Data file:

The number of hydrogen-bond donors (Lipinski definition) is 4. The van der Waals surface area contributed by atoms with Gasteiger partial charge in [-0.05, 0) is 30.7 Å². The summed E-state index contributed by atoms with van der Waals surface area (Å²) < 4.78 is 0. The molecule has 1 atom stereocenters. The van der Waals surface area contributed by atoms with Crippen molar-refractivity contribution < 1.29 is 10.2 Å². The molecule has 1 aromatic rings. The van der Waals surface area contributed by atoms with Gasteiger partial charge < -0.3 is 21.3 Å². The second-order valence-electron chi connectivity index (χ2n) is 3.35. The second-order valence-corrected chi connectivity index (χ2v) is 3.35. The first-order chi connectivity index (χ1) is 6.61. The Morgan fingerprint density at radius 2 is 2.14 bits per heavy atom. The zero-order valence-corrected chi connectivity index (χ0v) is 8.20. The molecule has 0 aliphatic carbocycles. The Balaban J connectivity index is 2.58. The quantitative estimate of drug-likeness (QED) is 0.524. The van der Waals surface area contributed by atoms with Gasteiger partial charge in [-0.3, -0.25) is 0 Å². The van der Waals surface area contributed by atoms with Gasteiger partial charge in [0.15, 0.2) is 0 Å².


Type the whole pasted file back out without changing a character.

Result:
The number of hydrogen-bond donors (Lipinski definition) is 4. The van der Waals surface area contributed by atoms with Gasteiger partial charge in [-0.05, 0) is 30.7 Å². The summed E-state index contributed by atoms with van der Waals surface area (Å²) < 4.78 is 0. The molecule has 1 atom stereocenters. The van der Waals surface area contributed by atoms with Crippen molar-refractivity contribution < 1.29 is 10.2 Å². The molecule has 1 aromatic rings. The van der Waals surface area contributed by atoms with Gasteiger partial charge < -0.3 is 21.3 Å². The second-order valence-electron chi connectivity index (χ2n) is 3.35. The second-order valence-corrected chi connectivity index (χ2v) is 3.35. The first-order chi connectivity index (χ1) is 6.61. The Morgan fingerprint density at radius 2 is 2.14 bits per heavy atom. The zero-order valence-corrected chi connectivity index (χ0v) is 8.20. The molecule has 0 aliphatic carbocycles. The Balaban J connectivity index is 2.58. The quantitative estimate of drug-likeness (QED) is 0.524. The van der Waals surface area contributed by atoms with Gasteiger partial charge in [-0.3, -0.25) is 0 Å². The van der Waals surface area contributed by atoms with Gasteiger partial charge in [0.15, 0.2) is 0 Å².